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Alcohol-induced liver disease
Alpha 1-antitrypsin deficiency
Benign liver tumors
Cholestatic liver disease
Non-alcoholic fatty liver disease
Primary biliary cirrhosis
Primary sclerosing cholangitis
Pancreatic neuroendocrine neoplasms
Familial adenomatous polyposis
Juvenile polyposis syndrome
Small bowel ischemia and infarction
Protein losing enteropathy
Short bowel syndrome (NORD)
Small bowel bacterial overgrowth syndrome
Diverticulosis and diverticulitis
Irritable bowel syndrome
Cleft lip and palate
Congenital diaphragmatic hernia
Diffuse esophageal spasm
Eosinophilic esophagitis (NORD)
Gastroesophageal reflux disease (GERD)
Cyclic vomiting syndrome
Gastric dumping syndrome
Dental caries disease
Gingivitis and periodontitis
Temporomandibular joint dysfunction
Appendicitis: Pathology review
Cirrhosis: Pathology review
Colorectal polyps and cancer: Pathology review
Congenital gastrointestinal disorders: Pathology review
Diverticular disease: Pathology review
Esophageal disorders: Pathology review
Gallbladder disorders: Pathology review
Gastrointestinal bleeding: Pathology review
GERD, peptic ulcers, gastritis, and stomach cancer: Pathology review
Inflammatory bowel disease: Pathology review
Jaundice: Pathology review
Malabsorption syndromes: Pathology review
Neuroendocrine tumors of the gastrointestinal system: Pathology review
Pancreatitis: Pathology review
Viral hepatitis: Pathology review
Portal hypertension means increased blood pressure in the hepatic portal system - or portal venous system.
Most commonly, this happens because of hepatic cirrhosis, which is when the liver tissue is replaced by fibrotic, functionless tissue.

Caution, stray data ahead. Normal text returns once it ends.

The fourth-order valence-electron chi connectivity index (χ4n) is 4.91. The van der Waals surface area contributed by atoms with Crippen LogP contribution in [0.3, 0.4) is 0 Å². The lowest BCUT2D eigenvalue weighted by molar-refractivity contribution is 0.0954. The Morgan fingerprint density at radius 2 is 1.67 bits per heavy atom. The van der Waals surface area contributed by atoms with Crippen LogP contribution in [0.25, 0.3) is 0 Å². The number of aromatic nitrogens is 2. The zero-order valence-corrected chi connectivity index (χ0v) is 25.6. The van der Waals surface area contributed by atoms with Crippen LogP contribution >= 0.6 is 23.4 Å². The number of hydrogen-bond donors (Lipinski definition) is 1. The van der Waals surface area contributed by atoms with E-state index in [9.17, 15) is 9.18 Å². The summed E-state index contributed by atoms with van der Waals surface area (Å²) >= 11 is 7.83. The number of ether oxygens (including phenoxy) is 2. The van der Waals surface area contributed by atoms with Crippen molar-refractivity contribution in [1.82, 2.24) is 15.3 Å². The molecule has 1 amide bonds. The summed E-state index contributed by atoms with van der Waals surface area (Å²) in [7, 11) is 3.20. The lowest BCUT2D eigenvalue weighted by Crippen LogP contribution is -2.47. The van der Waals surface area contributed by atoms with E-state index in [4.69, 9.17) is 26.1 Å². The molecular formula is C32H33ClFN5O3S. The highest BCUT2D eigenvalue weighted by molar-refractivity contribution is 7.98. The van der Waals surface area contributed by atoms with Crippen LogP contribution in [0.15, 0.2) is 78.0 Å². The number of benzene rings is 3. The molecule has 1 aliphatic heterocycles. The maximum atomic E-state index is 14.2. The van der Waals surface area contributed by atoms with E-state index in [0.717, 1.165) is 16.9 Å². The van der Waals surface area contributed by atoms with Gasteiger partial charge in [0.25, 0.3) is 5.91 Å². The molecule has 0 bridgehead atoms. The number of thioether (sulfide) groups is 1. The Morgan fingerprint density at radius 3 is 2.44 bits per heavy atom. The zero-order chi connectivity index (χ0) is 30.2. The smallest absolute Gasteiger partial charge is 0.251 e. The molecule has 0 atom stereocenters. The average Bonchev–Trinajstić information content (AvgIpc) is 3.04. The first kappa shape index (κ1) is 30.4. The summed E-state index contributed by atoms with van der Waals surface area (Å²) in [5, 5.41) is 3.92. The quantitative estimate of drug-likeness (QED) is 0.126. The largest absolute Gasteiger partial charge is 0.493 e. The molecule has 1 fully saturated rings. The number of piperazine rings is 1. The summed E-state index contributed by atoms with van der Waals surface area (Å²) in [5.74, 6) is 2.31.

Now, the portal venous system comprises the portal vein and its tributaries - namely, the splenic, and mesenteric veins.
This blood contains all the nutrients absorbed in the GI tract, but it also carries toxins that the liver metabolizes so that they can be safely excreted by the kidneys.
Once the liver processes all these substances, it sends the blood to the heart, through the inferior vena cava, to enter the systemic venous system.
Now, there’s a few points in the boundaries of the hepatic portal system, where it could be connected with the systemic venous system that collects blood from the rest of the body: the inferior portion of the esophagus, the superior portion of the anal canal, and the round ligament of the liver - which used to be the umbilical vein during fetal life.
At birth, the umbilical cord is cut, and the umbilical vein collapses to form the round ligament.
Normally, the round ligament stays shut because pressures in the portal venous system and the systemic venous system are the same, between 5 and 10 Millimeters of Mercury
But in some situations, an obstruction may prevent blood flow from the portal vein towards the inferior vena cava.
Portal hypertension is hypertension in the hepatic portal system, which is composed of the portal vein and its branches and tributaries. This can lead to serious complications, such as the development of enlarged veins in the esophagus and stomach, called varices, which can rupture and cause bleeding. It can also lead to ascites, an accumulation of fluid in the abdomen, and liver failure. Treatment involves medications to reduce pressure in the portal vein, such as beta-blockers like propranolol.
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